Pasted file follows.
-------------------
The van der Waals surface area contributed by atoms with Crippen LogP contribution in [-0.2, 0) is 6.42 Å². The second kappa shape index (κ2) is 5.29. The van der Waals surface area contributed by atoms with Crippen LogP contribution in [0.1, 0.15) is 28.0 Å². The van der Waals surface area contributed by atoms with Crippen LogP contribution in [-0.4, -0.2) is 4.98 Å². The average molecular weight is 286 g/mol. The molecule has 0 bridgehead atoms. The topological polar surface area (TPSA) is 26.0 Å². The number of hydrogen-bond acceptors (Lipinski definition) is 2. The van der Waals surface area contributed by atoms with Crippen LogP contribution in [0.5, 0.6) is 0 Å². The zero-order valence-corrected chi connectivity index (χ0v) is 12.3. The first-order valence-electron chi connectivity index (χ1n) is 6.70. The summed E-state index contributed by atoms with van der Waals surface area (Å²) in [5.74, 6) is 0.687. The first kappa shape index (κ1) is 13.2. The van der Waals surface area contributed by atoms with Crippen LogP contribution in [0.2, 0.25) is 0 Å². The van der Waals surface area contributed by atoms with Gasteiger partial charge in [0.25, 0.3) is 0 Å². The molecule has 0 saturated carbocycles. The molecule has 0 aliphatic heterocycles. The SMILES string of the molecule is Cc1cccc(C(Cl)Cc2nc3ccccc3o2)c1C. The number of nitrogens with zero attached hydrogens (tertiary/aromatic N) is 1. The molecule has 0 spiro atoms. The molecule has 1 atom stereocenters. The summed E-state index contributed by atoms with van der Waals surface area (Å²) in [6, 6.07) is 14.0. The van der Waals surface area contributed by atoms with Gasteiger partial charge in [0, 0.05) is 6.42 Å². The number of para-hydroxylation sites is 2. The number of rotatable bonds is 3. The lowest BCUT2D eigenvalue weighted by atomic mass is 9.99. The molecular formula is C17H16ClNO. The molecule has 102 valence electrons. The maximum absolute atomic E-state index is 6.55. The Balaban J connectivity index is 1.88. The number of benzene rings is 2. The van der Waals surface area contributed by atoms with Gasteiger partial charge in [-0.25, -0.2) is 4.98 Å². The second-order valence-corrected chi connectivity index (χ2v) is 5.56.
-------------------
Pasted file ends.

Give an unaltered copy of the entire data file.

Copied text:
The van der Waals surface area contributed by atoms with Crippen LogP contribution in [-0.2, 0) is 6.42 Å². The second kappa shape index (κ2) is 5.29. The van der Waals surface area contributed by atoms with Crippen LogP contribution in [0.1, 0.15) is 28.0 Å². The van der Waals surface area contributed by atoms with Crippen LogP contribution in [-0.4, -0.2) is 4.98 Å². The average molecular weight is 286 g/mol. The molecule has 0 bridgehead atoms. The topological polar surface area (TPSA) is 26.0 Å². The number of hydrogen-bond acceptors (Lipinski definition) is 2. The van der Waals surface area contributed by atoms with Crippen LogP contribution in [0.5, 0.6) is 0 Å². The zero-order valence-corrected chi connectivity index (χ0v) is 12.3. The first-order valence-electron chi connectivity index (χ1n) is 6.70. The summed E-state index contributed by atoms with van der Waals surface area (Å²) in [5.74, 6) is 0.687. The first kappa shape index (κ1) is 13.2. The van der Waals surface area contributed by atoms with Crippen LogP contribution in [0.2, 0.25) is 0 Å². The van der Waals surface area contributed by atoms with Gasteiger partial charge in [0.25, 0.3) is 0 Å². The molecule has 0 saturated carbocycles. The molecule has 0 aliphatic heterocycles. The SMILES string of the molecule is Cc1cccc(C(Cl)Cc2nc3ccccc3o2)c1C. The number of nitrogens with zero attached hydrogens (tertiary/aromatic N) is 1. The molecule has 0 spiro atoms. The molecule has 1 atom stereocenters. The summed E-state index contributed by atoms with van der Waals surface area (Å²) in [6, 6.07) is 14.0. The van der Waals surface area contributed by atoms with Gasteiger partial charge in [0, 0.05) is 6.42 Å². The number of para-hydroxylation sites is 2. The number of rotatable bonds is 3. The lowest BCUT2D eigenvalue weighted by atomic mass is 9.99. The molecular formula is C17H16ClNO. The molecule has 102 valence electrons. The maximum absolute atomic E-state index is 6.55. The Balaban J connectivity index is 1.88. The number of benzene rings is 2. The van der Waals surface area contributed by atoms with Gasteiger partial charge in [-0.25, -0.2) is 4.98 Å². The second-order valence-corrected chi connectivity index (χ2v) is 5.56.